Eunice is a 40-year-old mother of 6 children (2 in school). She lives with her husband at sagam village, Siaya District Kenya. She runs cereals and dairy farming businesses, initiated in 2002 and 2004 respectively. She normally buys dry maize in bulk during harvesting season, when prices are low, and sells in future when the price is high, thus making high profits. She supplements this with dairy farming where she is able to sell 20 litres a day. She applied for US $800 with which she plans to invest part of the loan to the purchase of cereals like beans and rice, and also buy local dairy breeds that can boost her daily milk production.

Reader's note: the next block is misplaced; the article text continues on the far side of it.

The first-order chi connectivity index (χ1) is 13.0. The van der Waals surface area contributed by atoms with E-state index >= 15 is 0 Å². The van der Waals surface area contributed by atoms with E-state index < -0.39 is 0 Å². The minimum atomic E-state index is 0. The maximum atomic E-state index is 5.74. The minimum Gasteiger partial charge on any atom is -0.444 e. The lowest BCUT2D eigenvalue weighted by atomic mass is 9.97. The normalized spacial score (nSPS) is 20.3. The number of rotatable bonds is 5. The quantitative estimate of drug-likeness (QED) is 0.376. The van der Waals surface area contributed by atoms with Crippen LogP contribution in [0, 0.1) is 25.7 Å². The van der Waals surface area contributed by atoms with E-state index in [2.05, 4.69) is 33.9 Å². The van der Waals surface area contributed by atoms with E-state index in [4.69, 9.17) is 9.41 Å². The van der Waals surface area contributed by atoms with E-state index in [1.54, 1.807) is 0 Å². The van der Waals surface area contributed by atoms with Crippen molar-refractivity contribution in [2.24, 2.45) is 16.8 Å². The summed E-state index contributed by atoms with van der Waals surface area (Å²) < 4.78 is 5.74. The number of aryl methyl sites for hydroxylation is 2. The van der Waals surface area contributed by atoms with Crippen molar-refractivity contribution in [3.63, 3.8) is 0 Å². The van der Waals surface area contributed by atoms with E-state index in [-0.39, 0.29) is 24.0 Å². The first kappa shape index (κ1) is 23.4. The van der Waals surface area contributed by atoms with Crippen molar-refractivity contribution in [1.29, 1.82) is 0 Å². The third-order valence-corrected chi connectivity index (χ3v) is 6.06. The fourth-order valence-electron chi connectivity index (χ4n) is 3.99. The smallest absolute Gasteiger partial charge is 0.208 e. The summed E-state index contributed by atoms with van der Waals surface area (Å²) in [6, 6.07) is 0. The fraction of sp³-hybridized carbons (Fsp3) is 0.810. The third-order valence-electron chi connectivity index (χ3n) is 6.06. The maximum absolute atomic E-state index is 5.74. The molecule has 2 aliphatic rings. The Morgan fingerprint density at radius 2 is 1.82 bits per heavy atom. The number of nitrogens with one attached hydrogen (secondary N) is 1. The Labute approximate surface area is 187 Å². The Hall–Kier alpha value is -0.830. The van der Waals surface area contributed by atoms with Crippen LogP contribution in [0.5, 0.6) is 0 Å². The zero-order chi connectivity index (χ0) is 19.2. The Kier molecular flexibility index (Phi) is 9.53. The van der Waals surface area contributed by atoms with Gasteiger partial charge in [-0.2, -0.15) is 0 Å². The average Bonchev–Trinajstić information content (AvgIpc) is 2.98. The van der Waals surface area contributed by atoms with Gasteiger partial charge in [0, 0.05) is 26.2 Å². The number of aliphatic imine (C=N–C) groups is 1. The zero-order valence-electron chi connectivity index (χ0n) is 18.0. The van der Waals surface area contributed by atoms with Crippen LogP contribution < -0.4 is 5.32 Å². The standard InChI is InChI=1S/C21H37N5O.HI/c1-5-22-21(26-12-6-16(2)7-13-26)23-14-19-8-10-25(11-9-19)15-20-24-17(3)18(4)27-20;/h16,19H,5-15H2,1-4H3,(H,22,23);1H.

Please note that this Field Partner started working with Kiva before certain core risk and due diligence policies were put into place and therefore does not meet our current minimum risk criteria (K-Met has less than 1,000 borrowers and has not submitted recent audited financial statements to Kiva). K-Met is a unique microfinance organization that targets private health care providers and community health workers as a means to fulfill its mission of promoting development in underserved communities through innovative health and education programs. Private providers are given loans to upgrade their facilities and community health workers, who volunteer through K-Met, are given access to loan funds to grow their businesses and as a means of incentivizing them to remain involved in community health work with K-Met. Kiva was K-Met’s first external lender and the organization is rated a Kiva Star Rating of 1, which is the riskiest level. As a result of K-Met’s strong social mission and unique approach to microfinance and health, Kiva believes that loans to borrowers with K-Met may still be of interest to Kiva lenders, despite the increased risk, and has allowed the organization to continue fundraising on Kiva.